Don’t Use a “Technical Arts Test” as a Shortcut for Patent Eligibility Issues Under Alice

I would like to respectfully convey my disappointment with a recent post “The (New) Technological Arts Test in Determining Patent-Eligible Subject Matter.” While reasonable minds are free to disagree, I worry about the harm of placing the so-called “technical arts test” at the forefront of discussions on patent eligibility under 35 U.S.C. § 101.

While I always appreciate further debate and insight into Alice issues with patents, I respectfully disagree that any U.S. court is using a "technical arts test" properly under precedent. Calling the two-part examination detailed in Alice for subject matter eligibility under § 101 a “technical arts test” is a misnomer and may encourage application of Judge Mayer’s proposed test. Simply put, the technical arts test far too broadly applies ineligibility and encourages a “know-it-when-I-see-it” analysis over the full Alice/Mayo examination.

The only "technical arts test" comes from Judge Mayer’s Ultramercial concurrence (Nov. 2014) where he proposes a semi-formed rule that “[i]n effect, Alice articulated a technological arts test for patent eligibility” and that “claims were patent ineligible because they did not ‘improve the functioning of the computer itself’ or ‘effect an improvement in any other technology or technical field.’” Ultramercial, Inc. v. Hulu, LLC, 772 F.3d 709, 721 (Fed. Cir. Nov. 14, 2014). We know this is Judge Mayer’s proposal of a new test because he states:

A rule holding that claims are impermissibly abstract if they are directed to an entrepreneurial objective, such as methods for increasing revenue, minimizing economic risk, or structuring commercial transactions, rather than a technological one, would comport with the guidance provided in both Alice and Bilski. Id.(emphasis added).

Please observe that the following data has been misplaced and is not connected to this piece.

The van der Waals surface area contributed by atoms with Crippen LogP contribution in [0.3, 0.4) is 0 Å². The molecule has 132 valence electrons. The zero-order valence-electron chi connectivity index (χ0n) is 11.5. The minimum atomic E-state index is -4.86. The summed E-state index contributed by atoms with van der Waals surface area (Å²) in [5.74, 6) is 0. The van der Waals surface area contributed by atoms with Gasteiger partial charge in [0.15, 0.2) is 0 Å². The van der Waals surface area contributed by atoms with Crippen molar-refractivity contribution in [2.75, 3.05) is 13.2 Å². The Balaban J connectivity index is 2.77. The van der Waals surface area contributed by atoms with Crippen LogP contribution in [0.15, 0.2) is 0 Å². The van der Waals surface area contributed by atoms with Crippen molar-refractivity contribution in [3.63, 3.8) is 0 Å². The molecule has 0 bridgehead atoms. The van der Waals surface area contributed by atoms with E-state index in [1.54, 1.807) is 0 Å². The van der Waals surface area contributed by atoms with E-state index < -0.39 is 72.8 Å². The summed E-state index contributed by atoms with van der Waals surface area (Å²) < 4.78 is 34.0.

My secondary concern is that people will accept Judge Mayer’s proposal as a valid interpretation of the Alice inquiry. My primary worry is that using the name “technical arts test” or giving any credence to Judge Mayer’s TAT concept just further muddies the waters for judges, USPTO examiners, and inventors/patent owners. While my patent colleagues may enjoy a brief uptick in business and client questions, transitioning to the shortcut technical arts test would undo any consistency in application that we have come to see in the 20 months since the Alice opinion.

I believe the above-referenced article may bury the lede as the authors appear to recognize very few (if any) courts are calling Alice a technical arts test as of today. Anyone who reads the last paragraph of the article can come to appreciate that only 5 district court cases have cited J. Mayer’s construct (of the hundreds allegedly invokingAlice). I have personally only seen one rejection of a claim under § 101 that adopted a type of TAT—and that was prior to the issuance of the USPTO Guidelines and Update.

Accordingly, I am unaware or anyone in the industry who calls the two-part test in Alicea “technical arts test.” I think that is for good reason, as patent practitioners and patentees prefer to refrain from conflating the distinct steps.